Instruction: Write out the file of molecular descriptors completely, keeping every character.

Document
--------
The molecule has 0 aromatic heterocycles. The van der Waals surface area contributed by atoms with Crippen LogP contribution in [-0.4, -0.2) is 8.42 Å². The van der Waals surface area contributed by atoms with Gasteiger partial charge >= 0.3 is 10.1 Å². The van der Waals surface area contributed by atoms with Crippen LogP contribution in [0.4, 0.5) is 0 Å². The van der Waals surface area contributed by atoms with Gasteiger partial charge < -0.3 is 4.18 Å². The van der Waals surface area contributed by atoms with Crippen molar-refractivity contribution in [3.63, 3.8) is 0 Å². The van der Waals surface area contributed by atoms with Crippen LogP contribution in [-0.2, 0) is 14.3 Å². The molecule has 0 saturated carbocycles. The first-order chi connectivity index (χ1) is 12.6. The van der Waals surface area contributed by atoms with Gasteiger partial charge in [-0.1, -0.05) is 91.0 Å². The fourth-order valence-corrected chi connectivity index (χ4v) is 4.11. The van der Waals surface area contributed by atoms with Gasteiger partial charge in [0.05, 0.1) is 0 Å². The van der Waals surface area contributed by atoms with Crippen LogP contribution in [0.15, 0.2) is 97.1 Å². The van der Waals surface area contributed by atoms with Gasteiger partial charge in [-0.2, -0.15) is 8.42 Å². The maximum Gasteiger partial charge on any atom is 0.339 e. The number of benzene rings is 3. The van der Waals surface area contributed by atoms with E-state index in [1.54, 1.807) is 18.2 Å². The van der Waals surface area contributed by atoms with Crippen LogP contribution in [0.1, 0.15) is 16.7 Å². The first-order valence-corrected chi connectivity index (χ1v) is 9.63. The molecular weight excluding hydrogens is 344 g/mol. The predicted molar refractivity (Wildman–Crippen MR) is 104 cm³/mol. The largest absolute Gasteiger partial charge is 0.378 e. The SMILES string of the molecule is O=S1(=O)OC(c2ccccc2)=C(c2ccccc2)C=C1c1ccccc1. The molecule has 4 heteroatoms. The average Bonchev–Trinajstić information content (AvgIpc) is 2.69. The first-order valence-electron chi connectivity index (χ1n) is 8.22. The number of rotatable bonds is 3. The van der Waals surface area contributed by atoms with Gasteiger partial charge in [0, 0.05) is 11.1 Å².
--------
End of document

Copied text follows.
The molecule has 0 aromatic heterocycles. The van der Waals surface area contributed by atoms with Crippen LogP contribution in [-0.4, -0.2) is 8.42 Å². The van der Waals surface area contributed by atoms with Gasteiger partial charge >= 0.3 is 10.1 Å². The van der Waals surface area contributed by atoms with Crippen LogP contribution in [0.4, 0.5) is 0 Å². The van der Waals surface area contributed by atoms with Gasteiger partial charge < -0.3 is 4.18 Å². The van der Waals surface area contributed by atoms with Crippen molar-refractivity contribution in [3.63, 3.8) is 0 Å². The van der Waals surface area contributed by atoms with Crippen LogP contribution in [-0.2, 0) is 14.3 Å². The molecule has 0 saturated carbocycles. The first-order chi connectivity index (χ1) is 12.6. The van der Waals surface area contributed by atoms with Gasteiger partial charge in [-0.1, -0.05) is 91.0 Å². The fourth-order valence-corrected chi connectivity index (χ4v) is 4.11. The van der Waals surface area contributed by atoms with Gasteiger partial charge in [0.05, 0.1) is 0 Å². The van der Waals surface area contributed by atoms with Crippen LogP contribution in [0.15, 0.2) is 97.1 Å². The van der Waals surface area contributed by atoms with Gasteiger partial charge in [-0.2, -0.15) is 8.42 Å². The maximum Gasteiger partial charge on any atom is 0.339 e. The number of benzene rings is 3. The van der Waals surface area contributed by atoms with E-state index in [1.54, 1.807) is 18.2 Å². The van der Waals surface area contributed by atoms with Crippen LogP contribution in [0.1, 0.15) is 16.7 Å². The first-order valence-corrected chi connectivity index (χ1v) is 9.63. The molecular weight excluding hydrogens is 344 g/mol. The predicted molar refractivity (Wildman–Crippen MR) is 104 cm³/mol. The largest absolute Gasteiger partial charge is 0.378 e. The SMILES string of the molecule is O=S1(=O)OC(c2ccccc2)=C(c2ccccc2)C=C1c1ccccc1. The molecule has 4 heteroatoms. The average Bonchev–Trinajstić information content (AvgIpc) is 2.69. The first-order valence-electron chi connectivity index (χ1n) is 8.22. The number of rotatable bonds is 3. The van der Waals surface area contributed by atoms with Gasteiger partial charge in [0, 0.05) is 11.1 Å².